Pasta Primer: The Italian Way

We’ve all boiled up a pot of Spaghetti at least once in our culinary lives. But did you know there’s a lot more to it than just Water and Pasta? I learned some invaluable secrets for making perfect Pasta from a real Italian Mama when I was little. Now, I’m going to share them with you!

Classic Linguini Alfredo as a side for a nice piece of Roasted Chicken.
In fact versatile Alfredo goes with almost anything, Italian or not!

The lady across the street, Mrs. Indovino, hosted me after school a couple of afternoons a week, when my mother was volunteering at the church. I’d get there just in time to watch her make supper for her large family, and that usually involved Pasta of some kind.

From her, I learned the first rule of cooking Pasta: Salt the cooking Water generously. Adding Salt before adding the Pasta to the Water ensures that the Pasta gets enough Salt, through absorption, that it won’t taste bland or pasty.

And use lots of Water in a big pot. You want the Pasta top swim freely while cooking, not huddle passively in a lump which will more than likely stick together when you try to serve it.

NEVER, EVER put Oil in the cooking Water! Oil in he Water will keep your pasta from cooking properly and keep the Sauce from coating the Pasta properly at serving time.

When cooking, keep the temperature high so that the water boils vigorously, stirring the Pasta via its bubblings and churnings. Mrs. I never stirred her pasta more than once, right at the beginning when she added it to the pot.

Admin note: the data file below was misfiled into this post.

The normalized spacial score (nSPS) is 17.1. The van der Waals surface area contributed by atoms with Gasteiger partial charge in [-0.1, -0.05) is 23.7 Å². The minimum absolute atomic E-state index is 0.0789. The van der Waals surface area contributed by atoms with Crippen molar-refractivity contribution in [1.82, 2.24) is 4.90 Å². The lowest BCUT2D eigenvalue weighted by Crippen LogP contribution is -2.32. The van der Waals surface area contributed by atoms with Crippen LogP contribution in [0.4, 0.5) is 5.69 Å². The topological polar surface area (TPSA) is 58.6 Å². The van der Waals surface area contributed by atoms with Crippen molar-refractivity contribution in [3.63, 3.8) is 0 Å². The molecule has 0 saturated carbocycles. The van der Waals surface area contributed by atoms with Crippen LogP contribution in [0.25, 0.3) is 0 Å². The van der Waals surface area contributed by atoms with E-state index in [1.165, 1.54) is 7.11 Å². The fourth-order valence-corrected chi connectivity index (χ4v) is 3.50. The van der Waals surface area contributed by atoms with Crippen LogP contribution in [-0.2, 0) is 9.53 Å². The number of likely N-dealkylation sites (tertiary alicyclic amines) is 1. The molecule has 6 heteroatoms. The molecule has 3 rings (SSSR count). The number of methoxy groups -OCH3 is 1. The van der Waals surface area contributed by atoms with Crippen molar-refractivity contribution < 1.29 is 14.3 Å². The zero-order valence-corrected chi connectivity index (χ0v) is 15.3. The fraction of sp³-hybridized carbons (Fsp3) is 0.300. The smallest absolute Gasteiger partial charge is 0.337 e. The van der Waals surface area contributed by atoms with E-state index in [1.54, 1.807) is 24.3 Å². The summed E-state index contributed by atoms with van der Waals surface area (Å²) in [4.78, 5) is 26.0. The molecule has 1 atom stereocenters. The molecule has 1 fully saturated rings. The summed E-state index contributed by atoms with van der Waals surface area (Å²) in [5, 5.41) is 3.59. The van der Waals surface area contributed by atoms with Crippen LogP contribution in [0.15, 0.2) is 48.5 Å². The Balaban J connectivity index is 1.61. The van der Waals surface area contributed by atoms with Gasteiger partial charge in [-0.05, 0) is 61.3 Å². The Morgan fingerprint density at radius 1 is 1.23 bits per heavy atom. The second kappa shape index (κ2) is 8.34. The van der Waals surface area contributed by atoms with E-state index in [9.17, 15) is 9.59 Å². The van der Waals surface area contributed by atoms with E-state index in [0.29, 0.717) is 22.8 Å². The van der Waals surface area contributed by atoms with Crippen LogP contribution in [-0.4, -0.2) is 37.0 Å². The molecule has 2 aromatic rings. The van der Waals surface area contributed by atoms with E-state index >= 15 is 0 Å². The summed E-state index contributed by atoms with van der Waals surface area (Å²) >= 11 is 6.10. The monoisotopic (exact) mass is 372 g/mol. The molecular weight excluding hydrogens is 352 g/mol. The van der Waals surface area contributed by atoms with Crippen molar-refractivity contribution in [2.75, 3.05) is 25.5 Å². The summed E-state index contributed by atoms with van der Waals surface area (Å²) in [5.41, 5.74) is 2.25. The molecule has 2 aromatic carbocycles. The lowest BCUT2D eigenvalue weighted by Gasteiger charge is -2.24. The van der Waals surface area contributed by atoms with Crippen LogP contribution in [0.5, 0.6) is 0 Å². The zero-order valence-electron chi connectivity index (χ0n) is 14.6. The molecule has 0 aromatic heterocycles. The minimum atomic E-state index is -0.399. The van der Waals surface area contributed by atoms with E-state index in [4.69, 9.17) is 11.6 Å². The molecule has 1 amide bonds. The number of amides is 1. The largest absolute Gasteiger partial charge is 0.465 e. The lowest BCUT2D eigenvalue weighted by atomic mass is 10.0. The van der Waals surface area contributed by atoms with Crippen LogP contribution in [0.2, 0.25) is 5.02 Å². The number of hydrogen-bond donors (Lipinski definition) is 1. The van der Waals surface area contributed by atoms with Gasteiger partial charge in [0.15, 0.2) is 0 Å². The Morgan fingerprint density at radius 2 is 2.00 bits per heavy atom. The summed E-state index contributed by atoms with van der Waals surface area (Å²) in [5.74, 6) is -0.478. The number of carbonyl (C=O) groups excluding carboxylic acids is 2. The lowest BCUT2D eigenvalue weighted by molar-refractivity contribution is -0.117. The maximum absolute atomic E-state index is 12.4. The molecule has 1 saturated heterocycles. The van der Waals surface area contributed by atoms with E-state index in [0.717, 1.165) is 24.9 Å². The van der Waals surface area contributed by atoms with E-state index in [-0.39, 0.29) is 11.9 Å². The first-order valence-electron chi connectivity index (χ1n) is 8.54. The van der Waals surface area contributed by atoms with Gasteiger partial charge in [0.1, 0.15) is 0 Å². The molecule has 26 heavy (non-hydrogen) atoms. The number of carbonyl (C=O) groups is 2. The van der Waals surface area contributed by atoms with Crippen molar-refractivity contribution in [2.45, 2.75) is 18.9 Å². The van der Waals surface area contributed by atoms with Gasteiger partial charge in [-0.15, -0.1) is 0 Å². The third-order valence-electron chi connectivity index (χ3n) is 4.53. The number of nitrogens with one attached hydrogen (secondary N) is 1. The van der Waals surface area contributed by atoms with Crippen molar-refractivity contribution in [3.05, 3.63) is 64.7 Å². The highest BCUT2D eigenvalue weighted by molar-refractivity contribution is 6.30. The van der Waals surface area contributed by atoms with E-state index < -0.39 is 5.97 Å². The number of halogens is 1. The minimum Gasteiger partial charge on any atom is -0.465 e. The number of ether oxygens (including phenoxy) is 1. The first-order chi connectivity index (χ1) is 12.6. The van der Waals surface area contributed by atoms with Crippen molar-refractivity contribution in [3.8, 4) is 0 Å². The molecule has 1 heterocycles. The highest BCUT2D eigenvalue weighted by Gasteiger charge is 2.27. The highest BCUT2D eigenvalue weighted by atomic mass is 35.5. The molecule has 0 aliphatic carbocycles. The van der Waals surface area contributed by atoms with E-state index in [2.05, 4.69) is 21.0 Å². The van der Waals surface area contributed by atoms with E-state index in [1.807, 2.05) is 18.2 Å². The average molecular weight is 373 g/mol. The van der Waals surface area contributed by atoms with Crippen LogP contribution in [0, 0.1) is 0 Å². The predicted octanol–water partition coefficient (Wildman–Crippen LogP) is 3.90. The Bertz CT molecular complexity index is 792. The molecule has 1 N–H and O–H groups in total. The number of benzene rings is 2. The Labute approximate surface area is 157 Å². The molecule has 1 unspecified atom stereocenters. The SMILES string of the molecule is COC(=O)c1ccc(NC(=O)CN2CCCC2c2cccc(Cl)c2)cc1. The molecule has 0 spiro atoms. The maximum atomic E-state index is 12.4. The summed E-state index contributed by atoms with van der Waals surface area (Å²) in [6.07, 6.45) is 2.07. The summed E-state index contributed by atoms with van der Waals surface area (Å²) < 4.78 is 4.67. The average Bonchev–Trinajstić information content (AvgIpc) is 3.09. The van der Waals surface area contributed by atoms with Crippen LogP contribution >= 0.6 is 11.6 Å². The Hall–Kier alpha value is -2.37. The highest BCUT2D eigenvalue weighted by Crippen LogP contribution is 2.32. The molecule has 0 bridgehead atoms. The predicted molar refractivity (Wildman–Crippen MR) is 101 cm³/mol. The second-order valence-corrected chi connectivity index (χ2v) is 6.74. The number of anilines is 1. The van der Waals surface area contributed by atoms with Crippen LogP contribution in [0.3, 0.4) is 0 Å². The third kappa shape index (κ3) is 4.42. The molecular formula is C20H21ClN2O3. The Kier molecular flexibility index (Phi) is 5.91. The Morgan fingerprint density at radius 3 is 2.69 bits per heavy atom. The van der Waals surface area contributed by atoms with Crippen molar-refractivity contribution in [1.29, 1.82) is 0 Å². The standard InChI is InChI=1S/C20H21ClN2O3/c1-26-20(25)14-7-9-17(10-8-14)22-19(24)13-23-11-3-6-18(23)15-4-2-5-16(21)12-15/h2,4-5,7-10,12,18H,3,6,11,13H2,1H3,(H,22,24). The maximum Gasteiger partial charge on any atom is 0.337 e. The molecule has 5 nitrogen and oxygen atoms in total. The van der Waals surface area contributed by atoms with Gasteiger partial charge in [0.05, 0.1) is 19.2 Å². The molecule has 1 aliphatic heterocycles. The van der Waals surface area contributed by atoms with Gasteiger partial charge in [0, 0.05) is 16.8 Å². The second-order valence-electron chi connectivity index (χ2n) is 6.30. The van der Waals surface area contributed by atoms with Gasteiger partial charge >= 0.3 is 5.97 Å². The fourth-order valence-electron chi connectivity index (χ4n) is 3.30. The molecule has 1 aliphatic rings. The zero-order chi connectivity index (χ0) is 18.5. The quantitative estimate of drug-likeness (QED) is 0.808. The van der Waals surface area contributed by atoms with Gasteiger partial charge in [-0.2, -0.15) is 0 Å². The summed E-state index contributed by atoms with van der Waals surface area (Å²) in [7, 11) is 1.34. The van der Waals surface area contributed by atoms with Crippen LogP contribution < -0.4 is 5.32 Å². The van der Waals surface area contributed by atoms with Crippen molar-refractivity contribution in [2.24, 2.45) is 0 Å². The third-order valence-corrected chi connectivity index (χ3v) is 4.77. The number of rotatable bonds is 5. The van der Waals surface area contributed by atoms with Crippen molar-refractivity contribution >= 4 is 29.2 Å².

When she wasn’t preparing Spaghetti or Fettuccini or some other long Noodle, Mrs. I used only hollow types like Penne or Elbows, or twisty varieties like Roitini or Fusilli, which had cavities or channels to hold the sauce. Nobody at her house ever needed a spoon to clean up the sauce from the bottom of their plate after the Pasta was gone.

Most Italian cooks always prepare Pasta to the al dente (‘to the tooth’) stage in the pot. They don’t eat it that way, though. The Pasta cooks for a second time in a frying pan when it’s is added to the Sauce and gets a chance to mingle and absorb flavour. You won’t believe what you’ve been missing if you’ve just been dumping Pasta on a plate and pouring the Sauce on top!

If you like your Pasta Sauces creamy, you’ll want to save some of the Pasta cooking water – maybe half a cup / 125 ml. Add that to the frying pan when the Pasta is simmering there, coming back up to  temperature. The cooking water is full of dissolved starches from the Pasta which will help thicken the sauce and make it adhere to the Pasta better.

Now you know everything I do about cooking Pasta the right way. Try it tonight!

~ Maggie J.

Posted under: Comfort Food, Cooking 101, Food Tips, Mediterranean Mysteries

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